What is Arduino?
Arduino is an open-source electronics platform based on easy-to-use hardware and software. It can be programmed to execute commands and make decisions based on various inputs. Arduino comes in several variants such as Nano, Uno, and Mega. They generally use Atmel controllers like ATmega8, ATmega168, ATmega328, ATmega1280, or ATmega2560.
Here, we will talk about the Arduino Nano, which uses an ATmega328p.
ARDUINO NANO HARDWARE
Talking about Arduino nano, we have various analogue, digital, and communication pins for Arduino programming. Some significant pins and their multiple functionalities are listed below.
There are a total of 14 digital pins (PINs - 1, 2, 5, 6, 7, 8, 9, 10, 11, 12, 13, 14, 15, and 16) which can work with a maximum voltage of 5v(1) and a minimum voltage of 0v(0). Any voltage provided is fixed between these two levels of operation.
Nano has eight analog pins numbered from A0 to A7. Each of these analog pins has a built-in ADC (Analog to Digital Converter) of bits resolution.
Serial Communication Pins-
The two serial communication pins, RX- receive and TX- transmit, are used for TTL serial data communication. The pins are connected to the pins of the USB-to-TTL Serial chip.
PWM (Pulse Width Modulation) Pins-
Pulse Width Modulation, or PWM, is used for getting analog results with digital means. Every one of these digital pins can generate a PWM signal of a specified resolution (of some bits). The PWM pin generates the PWM signal with the help ‘analogWrite()’ function. There are 5 PWM pins in nano (pins - 6, 8, 9, 12, 13, and 14).
Pins 23, 24 as A4 and A5 are the I2C pins. It uses the I2C protocol for long-distance communication. It has two wires, one for the clock and another for data.
Reset pins in Arduino are active LOW pins, which means if we make this pin value as LOW, i.e., 0v, it will reset the controller. Pin 28 is the reset pin in nano.
3.3V: This pin outputs 3.3V.
5V: This pin outputs 5V.
GND (Ground pins): There are five ground pins on the board, i.e., considered to have a potential of 0V.
REF: It provides the voltage reference at which the microcontroller is operating.
Arduino supports a language known as the Arduino Programming Language or Arduino Language in general. When working with Arduino, we commonly use the Arduino IDE, which gives us two advantages:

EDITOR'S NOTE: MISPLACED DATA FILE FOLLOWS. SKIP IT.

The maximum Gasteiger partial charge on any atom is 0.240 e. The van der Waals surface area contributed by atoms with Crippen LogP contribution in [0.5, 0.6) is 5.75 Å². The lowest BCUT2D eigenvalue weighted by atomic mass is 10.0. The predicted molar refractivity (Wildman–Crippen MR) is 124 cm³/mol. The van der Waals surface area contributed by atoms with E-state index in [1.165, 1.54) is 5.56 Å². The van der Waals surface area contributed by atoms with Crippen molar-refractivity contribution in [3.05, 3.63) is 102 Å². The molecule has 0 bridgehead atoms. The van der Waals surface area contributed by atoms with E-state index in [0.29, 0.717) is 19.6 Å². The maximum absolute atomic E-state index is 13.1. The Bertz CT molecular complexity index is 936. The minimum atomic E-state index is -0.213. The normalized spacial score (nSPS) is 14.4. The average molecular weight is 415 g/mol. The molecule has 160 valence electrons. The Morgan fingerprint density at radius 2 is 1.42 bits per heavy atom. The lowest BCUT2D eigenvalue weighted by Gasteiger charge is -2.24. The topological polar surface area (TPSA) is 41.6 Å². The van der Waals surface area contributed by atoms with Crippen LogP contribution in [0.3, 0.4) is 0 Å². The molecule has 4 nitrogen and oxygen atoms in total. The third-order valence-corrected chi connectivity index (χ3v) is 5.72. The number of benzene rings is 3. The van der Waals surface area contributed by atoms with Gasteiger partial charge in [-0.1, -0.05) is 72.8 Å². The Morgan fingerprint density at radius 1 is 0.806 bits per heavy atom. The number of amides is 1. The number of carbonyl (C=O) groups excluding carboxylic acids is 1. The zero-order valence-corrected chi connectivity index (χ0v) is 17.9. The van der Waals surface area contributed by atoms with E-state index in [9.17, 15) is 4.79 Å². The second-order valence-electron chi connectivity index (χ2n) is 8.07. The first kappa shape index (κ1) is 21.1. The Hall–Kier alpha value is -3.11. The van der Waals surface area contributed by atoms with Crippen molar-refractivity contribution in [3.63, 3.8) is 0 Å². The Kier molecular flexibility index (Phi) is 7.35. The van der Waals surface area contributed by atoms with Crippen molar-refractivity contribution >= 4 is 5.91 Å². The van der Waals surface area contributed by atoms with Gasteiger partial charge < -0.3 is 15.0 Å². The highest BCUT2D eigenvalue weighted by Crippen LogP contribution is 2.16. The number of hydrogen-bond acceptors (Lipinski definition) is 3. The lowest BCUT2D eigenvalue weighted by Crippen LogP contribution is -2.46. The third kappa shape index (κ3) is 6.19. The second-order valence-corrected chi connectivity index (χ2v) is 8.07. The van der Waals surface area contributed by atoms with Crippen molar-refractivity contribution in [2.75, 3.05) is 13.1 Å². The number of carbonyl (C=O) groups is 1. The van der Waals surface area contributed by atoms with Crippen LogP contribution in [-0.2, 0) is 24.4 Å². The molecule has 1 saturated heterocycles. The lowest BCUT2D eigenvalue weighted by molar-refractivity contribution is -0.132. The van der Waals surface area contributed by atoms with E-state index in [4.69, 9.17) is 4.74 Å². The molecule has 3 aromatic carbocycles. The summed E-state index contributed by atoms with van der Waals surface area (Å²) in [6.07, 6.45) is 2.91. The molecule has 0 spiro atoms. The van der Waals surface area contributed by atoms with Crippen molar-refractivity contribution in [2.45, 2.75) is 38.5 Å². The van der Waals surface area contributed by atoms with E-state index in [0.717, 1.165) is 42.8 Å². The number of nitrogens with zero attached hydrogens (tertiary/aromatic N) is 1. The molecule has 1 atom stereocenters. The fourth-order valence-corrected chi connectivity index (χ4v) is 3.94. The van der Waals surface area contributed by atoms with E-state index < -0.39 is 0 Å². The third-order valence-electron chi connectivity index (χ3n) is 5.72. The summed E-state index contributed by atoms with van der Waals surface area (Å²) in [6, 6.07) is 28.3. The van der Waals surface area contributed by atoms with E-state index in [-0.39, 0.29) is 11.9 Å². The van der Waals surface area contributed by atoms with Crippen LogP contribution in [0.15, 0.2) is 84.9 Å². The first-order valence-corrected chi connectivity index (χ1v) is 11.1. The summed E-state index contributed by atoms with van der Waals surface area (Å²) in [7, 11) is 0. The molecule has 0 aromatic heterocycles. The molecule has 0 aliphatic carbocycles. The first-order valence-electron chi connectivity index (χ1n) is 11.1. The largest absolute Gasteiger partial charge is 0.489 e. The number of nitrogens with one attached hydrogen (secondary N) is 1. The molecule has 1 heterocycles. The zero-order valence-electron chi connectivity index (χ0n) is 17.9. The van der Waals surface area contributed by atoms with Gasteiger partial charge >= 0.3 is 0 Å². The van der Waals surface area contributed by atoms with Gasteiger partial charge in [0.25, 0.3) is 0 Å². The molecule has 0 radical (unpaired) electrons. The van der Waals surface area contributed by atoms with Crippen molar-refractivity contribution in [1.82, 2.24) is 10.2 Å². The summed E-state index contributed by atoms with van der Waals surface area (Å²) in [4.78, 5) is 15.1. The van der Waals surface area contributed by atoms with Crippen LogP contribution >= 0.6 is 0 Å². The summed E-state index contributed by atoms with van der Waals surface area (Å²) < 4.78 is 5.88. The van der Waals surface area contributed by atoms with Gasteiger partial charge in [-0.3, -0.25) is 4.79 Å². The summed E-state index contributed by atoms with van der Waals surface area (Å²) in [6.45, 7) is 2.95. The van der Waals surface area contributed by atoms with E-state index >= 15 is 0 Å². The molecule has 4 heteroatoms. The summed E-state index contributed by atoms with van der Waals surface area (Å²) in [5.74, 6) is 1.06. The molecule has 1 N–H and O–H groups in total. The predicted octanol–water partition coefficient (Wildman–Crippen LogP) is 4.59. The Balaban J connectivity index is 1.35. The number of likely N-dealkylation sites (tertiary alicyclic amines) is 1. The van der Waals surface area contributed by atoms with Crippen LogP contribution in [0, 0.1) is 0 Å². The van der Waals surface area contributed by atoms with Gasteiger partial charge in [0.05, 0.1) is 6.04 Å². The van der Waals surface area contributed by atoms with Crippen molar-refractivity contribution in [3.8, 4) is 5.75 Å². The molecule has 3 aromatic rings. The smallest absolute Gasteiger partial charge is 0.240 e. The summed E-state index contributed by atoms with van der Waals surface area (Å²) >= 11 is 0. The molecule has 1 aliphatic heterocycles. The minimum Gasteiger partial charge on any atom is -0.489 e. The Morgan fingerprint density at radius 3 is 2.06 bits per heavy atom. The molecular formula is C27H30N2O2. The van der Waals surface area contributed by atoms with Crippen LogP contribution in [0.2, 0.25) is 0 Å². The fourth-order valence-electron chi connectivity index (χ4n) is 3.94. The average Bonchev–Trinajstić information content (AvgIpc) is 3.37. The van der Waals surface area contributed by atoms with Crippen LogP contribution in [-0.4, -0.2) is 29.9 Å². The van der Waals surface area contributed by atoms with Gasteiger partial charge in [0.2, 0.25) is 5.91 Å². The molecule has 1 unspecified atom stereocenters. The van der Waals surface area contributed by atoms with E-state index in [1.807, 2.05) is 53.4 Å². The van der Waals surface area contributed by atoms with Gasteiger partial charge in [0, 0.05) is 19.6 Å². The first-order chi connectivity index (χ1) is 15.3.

- It is an editor with library support and a compiler.
- It uploads our program to the Arduino Board.
The Arduino Programming Language is an open framework for microcontrollers. The Arduino Programming Language Also has built-in libraries that allow to easy integration of various functionalities provided by the Arduino board.
The Arduino IDE is the text editor used for Arduino programming. It is where you can add the program (also called a sketch) to be executed through an Arduino board by uploading the program to the board.
Here's a quick look at how to get started with Arduino programming.
A sketch always contains two functions-
As the name states, it is used to set up the board. It executes all the code inside it once. setup() is used for setting up modes of pins and setting up the serial monitor.
It contains the body of the program. Everything that’s inside this function is repeated or looped continuously.
Now, let us jump on to some basic functions of Arduino, which we use often:
This function is used to set the pin specified to behave as Input or Output.
Example – pinMode(3,INPUT) reads digital pin 3 as an input pin.
This function is used to read the digital signal from the specified.
Example - digitalRead(5) reads value on pin 5.
This function is used to write a HIGH or a LOW value to a digital pin.
Example - digitalWrite(4, HIGH) makes the pin 4 HIGH.
This function is used to read the analog signal from an analog pin and returns an integer in the range of 0 to 1023.
Example - analogRead(A3) reads the value on analog pin A3.
Value can be a number between 0 and 255.Example- analogWrite(3, 128) generates a PWM wave of 50% duty cycle on pin 3.
This function pauses the execution of the program for the mentioned amount of time. It accepts input in milliseconds, so for a value of 2000, it will wait for 2secs before the execution of the next line.
OBSTACLE SENSOR WITH ARDUINO
The following program explains the working of an IR Led and glow of led with a variable distance of the obstacle from the IR Led with the help of photodiode.
- Basic Red LED (5mm)
- Infrared Led (550nm)
- Arduino Nano
- 220-ohm Resistor (with Red LED)
- 470-ohm Resistor(with Infrared LED)
- 10k ohm Resistor (with Photodiode)
int senPin=A0; // to read value of sensor
int thresValue=400; // threshold value
digitalWrite(PhotoDiode,HIGH); // can also use 1 instead of HIGH and 0 instead of LOW
if(value <= thresValue)
digitalWrite(RedLed,HIGH); //Red LED Glows
else if(value > thresValue)
digitalWrite(RedLed,LOW); //Red LED doesn’t glow
This is a real-life based simulation that is a part of the Line-Following Bot. The photodiode receives reflected infrared light from the IR sensor which is read by the analog pin. The red LEDs glow or not depending on the threshold value set (thresValue), i.e., depending on whether the obstacle is close or far away.
NOTE- The amount of light reflected not only depends on the closeness of the obstacle but also the color of the obstacle i.e., a white obstacle reflects more light compared to a black obstacle.
This blog has been submitted by Cyborg, NIT Rourkela under the Robocraze Club Outreach Program.
Author - Jagdish